MPiStutter is an app made by Casa Futura Technologies for Modifying Phonation Intervals (MPI) stuttering therapy. It analyzes the user's vocal fold activity and trains him or her to eliminate too-rapid speech elements and speak fluently at a normal speaking rate.
It can only be purchased through the iTunes App Store.
In a study of MPI stuttering therapy , speech-language pathologists trained five adult stutterers to use MPI software running on a computer in a speech clinic. The stutterers then used the computer on their own, without SLP supervision. The subjects practiced 2-3 hours per day for 2-3 weeks. All five reached "near zero" stuttering on telephone calls to local businesses (a stressful speaking situation). Therapy was then discontinued. One year later all five subjects had maintained this fluency.
The National Institute for Deafness and Communication Disorders (NIDCD, part of the National Institutes of Health) is funding a six-year, $3 million study of MPI stuttering therapy. This is the largest study ever of a stuttering treatment.
Because MPI stuttering therapy can be done on a computer without the presence of a speech-language pathologist, the therapy is uniquely suited to mobile devices such as the iPhone. MPiStutter moves stuttering therapy out of the speech clinic and into situations of daily living.
The following screenshots show how MPiStutter measures the duration of phonation intervals. Phonation intervals are the periods of time your vocal folds vibrate to produce vowels and voiced consonants, delineated by voiceless consonants and pauses. A phonation interval 37 milliseconds long is shown below.
A phonation interval (37 ms duration)
The first screenshot (below) shows short phonation intervals (under 100 milliseconds) color-coded red, orange, or yellow. These short phonation intervals indicate stuttering or too-rapid speech that precedes stuttering.
Short red intervals indicate stuttering or rapid speech
The second screenshot (below) shows long phonation intervals color-coded blue or purple. These indicate fluent but abnormally slow speech, which characterize prolonged speech stuttering therapy (also known as fluency shaping or smooth speech).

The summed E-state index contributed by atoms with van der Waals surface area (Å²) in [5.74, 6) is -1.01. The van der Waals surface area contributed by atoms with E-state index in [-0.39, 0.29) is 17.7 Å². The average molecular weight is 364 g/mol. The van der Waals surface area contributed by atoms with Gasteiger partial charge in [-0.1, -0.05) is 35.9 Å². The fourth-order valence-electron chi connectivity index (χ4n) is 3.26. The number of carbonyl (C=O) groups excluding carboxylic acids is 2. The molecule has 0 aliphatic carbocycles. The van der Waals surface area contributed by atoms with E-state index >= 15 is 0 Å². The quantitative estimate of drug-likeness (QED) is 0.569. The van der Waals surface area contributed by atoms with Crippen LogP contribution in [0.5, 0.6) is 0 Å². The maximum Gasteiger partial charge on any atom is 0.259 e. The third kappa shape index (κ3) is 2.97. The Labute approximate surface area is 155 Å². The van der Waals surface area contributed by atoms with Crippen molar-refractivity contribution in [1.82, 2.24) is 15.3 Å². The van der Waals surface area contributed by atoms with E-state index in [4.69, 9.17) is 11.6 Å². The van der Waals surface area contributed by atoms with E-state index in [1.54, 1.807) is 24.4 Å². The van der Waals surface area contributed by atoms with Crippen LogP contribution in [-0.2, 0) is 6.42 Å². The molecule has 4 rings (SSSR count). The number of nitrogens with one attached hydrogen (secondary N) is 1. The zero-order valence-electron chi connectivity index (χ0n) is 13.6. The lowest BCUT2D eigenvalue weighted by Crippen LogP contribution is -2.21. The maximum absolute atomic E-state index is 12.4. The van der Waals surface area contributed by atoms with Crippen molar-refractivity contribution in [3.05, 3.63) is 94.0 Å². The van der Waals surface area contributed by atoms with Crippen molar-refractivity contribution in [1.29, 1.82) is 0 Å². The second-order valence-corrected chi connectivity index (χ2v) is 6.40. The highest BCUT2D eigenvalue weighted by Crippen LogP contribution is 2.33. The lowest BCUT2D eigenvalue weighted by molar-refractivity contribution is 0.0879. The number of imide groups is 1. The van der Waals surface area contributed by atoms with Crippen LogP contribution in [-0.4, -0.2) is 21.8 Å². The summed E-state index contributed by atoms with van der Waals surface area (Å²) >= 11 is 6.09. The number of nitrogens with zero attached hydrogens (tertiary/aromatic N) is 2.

Long blue intervals indicate abnormally slow speech
The third screenshot (below) shows fluent speech at a normal speaking rate. The green phonation intervals show the user that his or her vocal folds are moving neither too fast nor too slow. Note that normal speech contains a some shorter (red) and some longer (blue) phonation intervals. Normal speech constantly changes speed, volume, and prosody (emotional inflection). As long the user produces a large percentage of green phonation intervals he or she will speak fluently and sound normal.
Green intervals indicate normal, fluent speech
MPI stuttering therapy can be done using only visual feedback (without earphones). But MPiStutter also provides auditory feedback so that the user can have a conversation without looking at the screen. Short (red) phonation intervals switch on the user's voice in earphones, delayed a fraction of a second (delayed auditory feedback or DAF). DAF induces slow, fluent speech in stutterers. When the user is speaking fluently at a normal or slow speaking rate (indicated by green or blue phonation intervals) the DAF switches off. As the user improves vocal fold awareness and control and increasingly speaks fluently the DAF switches on less and less often. When the user can speak fluently without the DAF switching on he or she can discontinue using MPiStutter.
MPiStutter is ideal for stutterers who have learned to speak fluently in a speech clinic but are having difficulty transferring this fluency to conversations outside the speech clinic.
The main window (screenshots above) shows the last four seconds of the user's speech. Above this a bar graph displays the last ten minutes of the user's speech. The goal is to make the green bars tall and the red, orange, and yellow bars short.
The Cumulative screen displays the total talk time for the day, percentage too-short intervals, and a bar graph displays daily totals for each duration of phonation intervals. The goal is to get 2-3 hours of talk time per day, while each day reducing the percentage of short intervals.